Dave Strong’s Story: Ordinary People Making a Positive Difference

Picture This…..

When I started to think about ordinary people who are making a difference in people’s lives my first thought went to a group that I volunteer with as a facilitator.  But my story is not about me or my involvement but rather about somebody I observed with this group who on the surface seems to have a minor role but when you dig a little deeper you see that their impact is much greater.  First a little about the organization.   It is a Newfoundland based organization that provides services to adults who face barriers to fully participating in their community.  These barriers could be due to addiction, mental health challenges, poverty, homelessness, low literacy, long periods of unemployment or involvement in criminal justice.  They help by providing counselling, jobs, housing and a sense of place in the community.  While they get some government funding much of their revenue comes from operating several social enterprises and private donations, both financial and in-kind, from the public.  My story is about a photographer and the profound impact that he’s had on the organization and most importantly the people they serve.  

For many years now they’ve had a choir that meets regularly to sing solely for the love of singing.  The choir members are program participants, staff and some volunteer instrumental accompanists from time to time.  Anyone who sings in a choir can speak to the impact that being part of it can have.  Sure there is a chemical reaction in the brain that releases hormones that are pleasurable but it goes well beyond that.  The sense of being part of a group that is willing to put themselves out there to sing, even if you aren’t particularly good at it, is powerful.  This choir did some public performances in the past but on a limited basis as they exist for their enjoyment, not for show.

A few years ago a group of locals were organizing a Christmas fundraiser for the local food bank as part of a national tour that singer and actor Tom Jackson does known as the Huron Carole.  The show was booked in the best performance space in the province and was a top tier billed gig.  They started looking for an opening act and after throwing out several high profile local artists who wanted to take part somebody said “how about a choir and they can do a big closing with Tom…how cool would that look?”.  There were many local choirs to choose from but it didn’t take long for somebody to suggest getting the choir of the this organization.  At first the choir was hesitant to take part.  They never did anything this big.  Would people feel intimidated by the space and opening up for such a big act?  Would there be enough time to practice?  Organizers assured them they wanted the choir because they were a great choir, a great fit, and they would be given the same treatment as every other artist on the bill.  After much consideration they agreed.  Show day came and the choir was brought to their private dressing room that, as with all other artists, included the VIP experience with food, comfortable seating, and rehearsal space.  They were delighted with their star treatment and their performance brought the house down.  It was a highlight of the tour for Tom and the other performers.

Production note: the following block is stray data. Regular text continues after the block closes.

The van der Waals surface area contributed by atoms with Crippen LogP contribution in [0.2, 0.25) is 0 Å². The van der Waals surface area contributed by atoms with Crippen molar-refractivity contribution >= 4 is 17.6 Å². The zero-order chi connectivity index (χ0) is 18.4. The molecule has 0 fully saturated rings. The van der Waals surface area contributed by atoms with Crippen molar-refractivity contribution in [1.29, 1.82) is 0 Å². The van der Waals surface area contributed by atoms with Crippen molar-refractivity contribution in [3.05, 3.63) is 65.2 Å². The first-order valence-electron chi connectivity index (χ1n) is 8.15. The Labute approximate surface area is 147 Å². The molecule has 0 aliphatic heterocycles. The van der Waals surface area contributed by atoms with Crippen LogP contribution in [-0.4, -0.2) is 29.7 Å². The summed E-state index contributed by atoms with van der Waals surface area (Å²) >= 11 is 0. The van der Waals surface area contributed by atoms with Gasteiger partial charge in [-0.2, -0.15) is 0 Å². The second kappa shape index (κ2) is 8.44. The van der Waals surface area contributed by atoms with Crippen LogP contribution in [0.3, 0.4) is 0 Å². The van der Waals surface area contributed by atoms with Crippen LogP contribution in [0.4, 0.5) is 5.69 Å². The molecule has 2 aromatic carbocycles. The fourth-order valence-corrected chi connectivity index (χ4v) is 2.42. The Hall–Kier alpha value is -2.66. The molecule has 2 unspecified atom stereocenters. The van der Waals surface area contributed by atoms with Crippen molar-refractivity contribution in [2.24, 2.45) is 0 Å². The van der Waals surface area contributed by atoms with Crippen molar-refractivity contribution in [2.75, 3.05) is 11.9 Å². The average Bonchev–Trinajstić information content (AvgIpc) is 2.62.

A professional photographer, David Hiscock, was part of the event.  He was there capturing the show before, during and after for all of the performers.  He shared some photos he took of the choir with the organization who in turned shared them with the choir.  They were over the moon with the results!  They always took pictures of their events, mostly on phones as people do these days, but having a high quality photo taken through the creative eye of a professional made all the difference.  The participants saw things they didn’t see before.  How they looked on stage, how they interacted with each other and the absolute joy of singing and being part of this group was captured for all to see.  Suddenly how they viewed themselves in the context of the choir, and likely how they viewed themselves as individuals, changed.   When this was told to the photographer he was modest and just said “I’m only taking pictures” but what he didn’t realize is that most of the people in the choir never had a professional picture taken before and certainly not in a performance setting.   As a result of that first event with Tom Jackson David has become a volunteer with the organization photographing all of their happenings. There has been a marked change in the level of participation at their events and the pride that participants have in what they do and in themselves has grown, in part, from the simple act of having a photographer present who was able to show people what the rest of the world sees.  As the CEO of the group said “I have seen how someone smiles brighter because their photo is being taken and how thrilled they are to receive a good photo of themselves.  That is something most of our folks never get”. 

This is one of many stories from a wide variety of sources and a multitude of forms contributed by people upon request for my 70th birthday.   They are posted without editing, with the attribution that was with them.  I will be posting these regularly until they run out next year sometime: if you have others to add, please send them to me.

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